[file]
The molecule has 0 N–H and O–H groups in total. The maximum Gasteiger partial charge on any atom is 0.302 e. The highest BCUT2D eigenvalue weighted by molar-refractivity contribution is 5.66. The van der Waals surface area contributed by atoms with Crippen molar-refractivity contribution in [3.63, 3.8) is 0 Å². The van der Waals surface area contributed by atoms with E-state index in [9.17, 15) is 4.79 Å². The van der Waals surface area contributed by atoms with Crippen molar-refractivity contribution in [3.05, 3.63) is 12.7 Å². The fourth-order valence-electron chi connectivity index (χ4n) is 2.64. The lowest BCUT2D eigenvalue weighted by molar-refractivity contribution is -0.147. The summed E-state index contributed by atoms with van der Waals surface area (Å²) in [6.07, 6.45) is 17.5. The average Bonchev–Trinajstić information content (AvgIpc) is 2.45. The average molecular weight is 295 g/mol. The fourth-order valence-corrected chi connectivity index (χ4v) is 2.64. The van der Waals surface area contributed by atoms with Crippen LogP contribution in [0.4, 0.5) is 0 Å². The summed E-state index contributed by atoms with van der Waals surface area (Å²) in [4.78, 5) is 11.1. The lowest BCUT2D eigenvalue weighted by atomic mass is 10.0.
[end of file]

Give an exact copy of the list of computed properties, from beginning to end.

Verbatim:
The molecule has 0 N–H and O–H groups in total. The maximum Gasteiger partial charge on any atom is 0.302 e. The highest BCUT2D eigenvalue weighted by molar-refractivity contribution is 5.66. The van der Waals surface area contributed by atoms with Crippen molar-refractivity contribution in [3.63, 3.8) is 0 Å². The van der Waals surface area contributed by atoms with E-state index in [9.17, 15) is 4.79 Å². The van der Waals surface area contributed by atoms with Crippen molar-refractivity contribution in [3.05, 3.63) is 12.7 Å². The fourth-order valence-electron chi connectivity index (χ4n) is 2.64. The lowest BCUT2D eigenvalue weighted by molar-refractivity contribution is -0.147. The summed E-state index contributed by atoms with van der Waals surface area (Å²) in [6.07, 6.45) is 17.5. The average Bonchev–Trinajstić information content (AvgIpc) is 2.45. The average molecular weight is 295 g/mol. The fourth-order valence-corrected chi connectivity index (χ4v) is 2.64. The van der Waals surface area contributed by atoms with Crippen LogP contribution in [0.4, 0.5) is 0 Å². The summed E-state index contributed by atoms with van der Waals surface area (Å²) in [4.78, 5) is 11.1. The lowest BCUT2D eigenvalue weighted by atomic mass is 10.0.